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'It's important the public know the IRFU pay well' -- O'Gara

Ronan O’Gara stresses that money shouldn’t be everything for a player, but there’s a fair chunk on offer for men like Peter O’Mahony to stay at home.

RONAN O’GARA HAS first-hand experience on two sides of the triangular stand-offs that are contract negotiations for Ireland’s rugby players.

He’s been the game, he’s been the poacher and someday he will probably be the gamekeeper too.

With speculation mounting around negotiations for Peter O’Mahony’s future, O’Gara last week cast a heavy amount of scepticism on the notion “that anyone can rock up to the Top 14 and earn €500,000 a year.”

Clearly, O’Mahony is not just anyone, he is an exceptionally talented blindside who marked himself as a natural leader long before he was named Munster captain at 23, or led the Lions at 27.

Peter O'Mahony Source: James Crombie/INPHO

However, having been on the other side of these bidding wars, O’Gara knows that the IRFU have more than just the reduced workload of the player management programme to offer their star names – though the value of that isn’t easily discounted either.

“It’s important for the public to know too that the IRFU pay well,” the outgoing Racing 92 defence coach said at TV3′s Six Nations launch in Dublin yesterday.

“I firmly believe that. And I actually probably know that, because I know what I’m talking about from the French and Irish markets.”

While the bottom line salary figure is rarely a straight shoot-out the IRFU can win against with the bigger spenders of the Premiership and Top14, there are supplemental commercial and sponsor sums which Irish players can avail of at home. Such a stream may be difficult to replicate with a lower public profile in a much bigger pool of athletes.

In O’Mahony’s case, The42 understands that the Munster captain, even on his current deal this season, could earn a figure that is more than competitive with the round number O’Gara offered out as a mere example above. And, while there are undoubtedly six-figure sums available for Dan Carter or Charles Piutau from Racing and Bristol, clubs like David Humphreys’ Gloucester and Vern Cotter’s Montpellier have distanced themselves from links to O’Mahony and CJ Stander respectively.

“If they (the IRFU) weren’t (paying well) I think everyone would be playing in France, that’s the reality,” the future Crusaders coach adds.

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Ronan O'Gara and Dan Carter before the game Source: Bryan Keane/INPHO

The problem for the union is that their sources of income are finite because they rely primarily on ticket revenue from international matches in the Aviva Stadium. In 2017 there were five Tests on Lansdowne Road, in 2018 there will be six – and the realistic scope for growing that number is restricted to one weekend in early November. Last month’s sell-out of the mid-series Test against Fiji was a first against a Tier 2 nation, so ticket revenue is rising. Just not quite fast enough to stay in line with player costs.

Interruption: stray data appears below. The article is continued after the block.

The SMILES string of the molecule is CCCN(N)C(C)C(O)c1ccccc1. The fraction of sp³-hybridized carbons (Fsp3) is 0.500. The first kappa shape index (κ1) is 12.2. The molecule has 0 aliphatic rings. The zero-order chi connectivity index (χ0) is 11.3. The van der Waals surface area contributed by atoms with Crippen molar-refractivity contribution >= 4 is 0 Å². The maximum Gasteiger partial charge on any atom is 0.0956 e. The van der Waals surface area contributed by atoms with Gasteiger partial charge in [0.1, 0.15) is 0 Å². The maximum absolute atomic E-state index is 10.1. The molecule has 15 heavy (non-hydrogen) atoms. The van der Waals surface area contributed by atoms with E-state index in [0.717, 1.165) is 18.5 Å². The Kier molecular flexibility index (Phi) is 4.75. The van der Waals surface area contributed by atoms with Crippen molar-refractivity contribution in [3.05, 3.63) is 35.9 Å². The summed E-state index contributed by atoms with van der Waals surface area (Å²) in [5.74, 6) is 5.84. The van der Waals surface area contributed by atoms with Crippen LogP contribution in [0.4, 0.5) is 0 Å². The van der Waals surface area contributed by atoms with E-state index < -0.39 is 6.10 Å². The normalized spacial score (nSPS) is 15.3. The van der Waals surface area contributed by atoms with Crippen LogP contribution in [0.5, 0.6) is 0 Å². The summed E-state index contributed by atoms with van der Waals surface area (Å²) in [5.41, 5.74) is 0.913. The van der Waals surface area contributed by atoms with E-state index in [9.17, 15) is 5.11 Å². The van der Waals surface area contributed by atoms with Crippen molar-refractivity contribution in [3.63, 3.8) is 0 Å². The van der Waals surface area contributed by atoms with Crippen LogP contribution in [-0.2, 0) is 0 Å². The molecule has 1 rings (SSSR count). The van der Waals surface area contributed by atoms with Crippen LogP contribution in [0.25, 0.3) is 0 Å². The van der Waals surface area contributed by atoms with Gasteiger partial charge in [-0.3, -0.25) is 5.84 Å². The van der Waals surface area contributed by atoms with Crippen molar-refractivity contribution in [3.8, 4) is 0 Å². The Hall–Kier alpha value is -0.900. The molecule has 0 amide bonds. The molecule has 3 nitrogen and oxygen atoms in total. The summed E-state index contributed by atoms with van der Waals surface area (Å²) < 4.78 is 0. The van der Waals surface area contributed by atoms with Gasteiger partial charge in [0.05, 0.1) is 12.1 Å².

Away from the grubby matters of finance, for O’Gara, there is a very important intangible benefit to staying on home turf that he hopes will take hold of this generation of Irish players as much as it did for his own.

“All the players from the team I played on and won European Cups (with) had offers to go as well for far more money. Is that what creates a massive identity with that teams and the supporters?

“There is something incredibly great about playing with your home team and achieving. And I can understand that you might want to do something else, but it’s disappointing say that (Simon) Zebo hasn’t won something with Munster because that’s what it’s about here.”

O’Gara feels the time will come again when an overseas-based player will play for Ireland, but he would dearly love the provincial game to thrive with the collective will of their best and brightest.

“It wasn’t a financial decision for Simon Zebo to leave (to O’Gara’s current employers), he wanted a different challenge and we all have to respect that as it’s his decision. That’s the way he’s always been, he’s been a little bit different. But I think we definitely need key figures to stay with the province if they are to be successful.”

Source: The42 Podcasts/SoundCloud

“It’s really important we don’t lose the core reason why we play the game.

“If you grew up in Cork or Limerick you played for Munster, if you grew up in Dublin you play for Leinster. If we dilute that, we’re going to lose an awful lot of our identity. These players have to decide what they want to do and when they want to do it, it’s very much an individual decision.

“You can’t put a value on your reputation because when you finish playing you still have a huge reputation. You only have one reputation that stays with you after your playing days.

Top players in this country, I hope they realise how great it is to be playing as a one club man. I think there is something extremely special about that.

“But I understand the environment and the finances and everything is changing. But, sometimes far away hills aren’t always greener.

“You could all of a sudden strike a cracking deal if you get (a foreign club) on a good day. Every player tests the market, they are all out there looking to get better deals. That happens and it has always happened.”

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Sean Farrell

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